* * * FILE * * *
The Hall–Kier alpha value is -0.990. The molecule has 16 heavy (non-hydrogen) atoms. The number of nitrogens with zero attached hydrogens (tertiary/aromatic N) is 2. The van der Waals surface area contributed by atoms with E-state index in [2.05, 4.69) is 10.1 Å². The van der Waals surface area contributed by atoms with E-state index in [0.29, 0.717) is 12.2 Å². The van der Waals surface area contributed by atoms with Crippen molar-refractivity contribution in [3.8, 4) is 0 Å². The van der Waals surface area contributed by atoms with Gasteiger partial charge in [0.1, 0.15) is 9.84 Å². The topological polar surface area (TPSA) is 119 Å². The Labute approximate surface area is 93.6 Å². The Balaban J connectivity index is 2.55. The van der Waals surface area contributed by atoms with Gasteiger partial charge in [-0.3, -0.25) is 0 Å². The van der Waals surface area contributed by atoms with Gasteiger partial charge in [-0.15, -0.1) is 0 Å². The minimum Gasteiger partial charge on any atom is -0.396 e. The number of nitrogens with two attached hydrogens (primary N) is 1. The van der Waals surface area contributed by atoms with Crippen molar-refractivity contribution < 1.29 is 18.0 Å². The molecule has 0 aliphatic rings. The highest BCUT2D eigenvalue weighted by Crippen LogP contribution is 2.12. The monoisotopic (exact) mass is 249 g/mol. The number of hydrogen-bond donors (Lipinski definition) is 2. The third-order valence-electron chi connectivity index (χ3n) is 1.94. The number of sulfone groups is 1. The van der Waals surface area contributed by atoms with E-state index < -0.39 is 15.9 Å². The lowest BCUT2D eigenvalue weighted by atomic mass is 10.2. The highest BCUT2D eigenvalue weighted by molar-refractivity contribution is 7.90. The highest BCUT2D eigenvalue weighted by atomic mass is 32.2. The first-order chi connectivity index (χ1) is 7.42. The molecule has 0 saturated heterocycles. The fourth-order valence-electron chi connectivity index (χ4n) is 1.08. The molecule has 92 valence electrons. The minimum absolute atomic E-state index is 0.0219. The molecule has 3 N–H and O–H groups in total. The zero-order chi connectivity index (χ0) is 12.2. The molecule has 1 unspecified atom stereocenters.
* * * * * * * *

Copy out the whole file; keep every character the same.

The Hall–Kier alpha value is -0.990. The molecule has 16 heavy (non-hydrogen) atoms. The number of nitrogens with zero attached hydrogens (tertiary/aromatic N) is 2. The van der Waals surface area contributed by atoms with E-state index in [2.05, 4.69) is 10.1 Å². The van der Waals surface area contributed by atoms with E-state index in [0.29, 0.717) is 12.2 Å². The van der Waals surface area contributed by atoms with Crippen molar-refractivity contribution in [3.8, 4) is 0 Å². The van der Waals surface area contributed by atoms with Gasteiger partial charge in [0.1, 0.15) is 9.84 Å². The topological polar surface area (TPSA) is 119 Å². The Labute approximate surface area is 93.6 Å². The Balaban J connectivity index is 2.55. The van der Waals surface area contributed by atoms with Gasteiger partial charge in [-0.3, -0.25) is 0 Å². The van der Waals surface area contributed by atoms with Gasteiger partial charge in [-0.15, -0.1) is 0 Å². The minimum Gasteiger partial charge on any atom is -0.396 e. The number of nitrogens with two attached hydrogens (primary N) is 1. The van der Waals surface area contributed by atoms with Crippen molar-refractivity contribution < 1.29 is 18.0 Å². The molecule has 0 aliphatic rings. The highest BCUT2D eigenvalue weighted by Crippen LogP contribution is 2.12. The monoisotopic (exact) mass is 249 g/mol. The number of hydrogen-bond donors (Lipinski definition) is 2. The third-order valence-electron chi connectivity index (χ3n) is 1.94. The number of sulfone groups is 1. The van der Waals surface area contributed by atoms with E-state index < -0.39 is 15.9 Å². The lowest BCUT2D eigenvalue weighted by atomic mass is 10.2. The highest BCUT2D eigenvalue weighted by molar-refractivity contribution is 7.90. The highest BCUT2D eigenvalue weighted by atomic mass is 32.2. The first-order chi connectivity index (χ1) is 7.42. The molecule has 0 saturated heterocycles. The fourth-order valence-electron chi connectivity index (χ4n) is 1.08. The molecule has 92 valence electrons. The minimum absolute atomic E-state index is 0.0219. The molecule has 3 N–H and O–H groups in total. The zero-order chi connectivity index (χ0) is 12.2. The molecule has 1 unspecified atom stereocenters.